Sunday, September 27, 2009

Back to the Future: Vertical Integration is the Winning Strategy

For two decades, horizontal business models in the high tech industry reigned supreme, as companies like Intel, Microsoft, EMC, HP, Cisco, and Oracle came to dominate within their horizontal layer at the expense of DEC, Wang, Apollo, Data General, and others that clung to vertical business models despite fundamental shifts in the industry.

Fast forward to today, coming off a near-death experience in the financial markets, where we live in an environment of increasing consolidation, reduced competition, and greater uncertainty. An environment ideal for vertical reintegration by select companies who can utilize the changing dynamics to potentially build winning vertically integrated strategies to own the end-to-end stack. Here are a few examples of vertical reintegration in action:
  • Oracle buying Sun to deliver hardware & software combinations to become the backbone of most enterprises worldwide
  • Cisco getting into the server market with UCS - and with a $33B war chest, they can buy their way into storage and IT services if they choose
  • EMC getting into server virtualization (aka VMware), systems provisioning and management in the data center
  • Dell buying Perot Systems to get into the higher margin, more strategic enterprise IT services space
If you're skeptical these examples equate to a 'back to the future' shift towards vertical business models, consider the following dynamics:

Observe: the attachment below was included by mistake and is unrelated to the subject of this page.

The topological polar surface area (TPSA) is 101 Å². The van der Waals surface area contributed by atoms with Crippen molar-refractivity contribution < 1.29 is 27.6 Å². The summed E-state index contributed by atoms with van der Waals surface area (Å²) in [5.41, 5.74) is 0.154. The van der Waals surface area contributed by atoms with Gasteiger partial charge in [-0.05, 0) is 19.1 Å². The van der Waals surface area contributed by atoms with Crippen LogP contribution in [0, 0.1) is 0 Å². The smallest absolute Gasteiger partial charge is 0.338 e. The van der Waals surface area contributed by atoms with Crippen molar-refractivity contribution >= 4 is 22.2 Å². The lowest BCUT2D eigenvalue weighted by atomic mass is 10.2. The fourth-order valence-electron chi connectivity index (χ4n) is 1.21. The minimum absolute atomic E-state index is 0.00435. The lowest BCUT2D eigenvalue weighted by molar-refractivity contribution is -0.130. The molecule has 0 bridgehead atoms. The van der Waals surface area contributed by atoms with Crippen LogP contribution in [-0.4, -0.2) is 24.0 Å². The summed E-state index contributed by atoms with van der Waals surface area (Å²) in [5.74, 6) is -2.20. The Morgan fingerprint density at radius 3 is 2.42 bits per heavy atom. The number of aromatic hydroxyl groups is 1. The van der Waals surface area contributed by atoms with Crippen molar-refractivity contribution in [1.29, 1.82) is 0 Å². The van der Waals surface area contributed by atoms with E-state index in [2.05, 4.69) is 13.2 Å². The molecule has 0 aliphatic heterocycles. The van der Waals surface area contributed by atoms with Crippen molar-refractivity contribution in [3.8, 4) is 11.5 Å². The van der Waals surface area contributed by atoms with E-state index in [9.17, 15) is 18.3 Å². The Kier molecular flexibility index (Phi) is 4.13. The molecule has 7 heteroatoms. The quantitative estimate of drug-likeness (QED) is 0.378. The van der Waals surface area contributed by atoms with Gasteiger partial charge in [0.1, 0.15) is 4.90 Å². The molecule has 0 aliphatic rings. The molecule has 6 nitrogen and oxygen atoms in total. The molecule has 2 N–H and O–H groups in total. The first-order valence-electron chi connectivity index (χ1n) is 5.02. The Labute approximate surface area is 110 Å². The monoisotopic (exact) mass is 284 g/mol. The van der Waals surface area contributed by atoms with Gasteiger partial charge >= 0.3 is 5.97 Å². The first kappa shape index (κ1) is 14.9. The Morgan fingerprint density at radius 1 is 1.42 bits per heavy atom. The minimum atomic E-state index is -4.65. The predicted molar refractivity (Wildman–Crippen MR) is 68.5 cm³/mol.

• Co-opetition is out; Bare-knuckle competition is in. Larry Ellison has declared war on IBM to become the dominant player in the software and systems business from application to disk. Cisco served notice to HP and IBM concerning the server business, and is willing to sacrifice their networking OEM business for world domination in the converged infrastructure business.
  • Vertical is relatively cheap. Despite a much improved stock market, company valuations are still relatively cheap. Combine cheap valuations with open source, fabless semiconductor businesses, commodity hardware, and SaaS, and it's not as expensive to buy your way up the stack as it used to be.
  • Businesses buy solutions, not products. Products don't solve business problems, solutions do. A lot of companies make good point products, but the companies that can package them up so customers don't have to allocate their own IT resources to put them together, will have a seat at the table, be strategically positioned, and win the sale.
  • Eroding margins. This is the nature of a maturing industry. But if you own the end-to-end stack, are the backbone of most enterprise infrastructures, and are sticky and strategic to IT operations, you're in a better position to control margins.
Whether this vertical reintegration trend is good or bad for the industry and customers is a topic for another blog. It's way too early to judge, anyway. But it's a good bet there will be more M&A, further shifting battle lines, and several bumps in the road that will prevent a quick return to the future in this unfolding plot.

Saturday, September 19, 2009

Oracle-Sun: Breaking Out From a Summer of Silence

To make up for a summer of silence, Oracle and Sun are now taking the gloves off as Larry Ellison gave tangible proof on September 15th of his intention to be a formidable player in the hardware infrastructure business, launching his first joint product with Sun Microsystems called Exadata V2.

Effectively dumping HP, after launching Exadata V1 with Mark Hurd at Oracle OpenWorld 2008 nearly a year ago,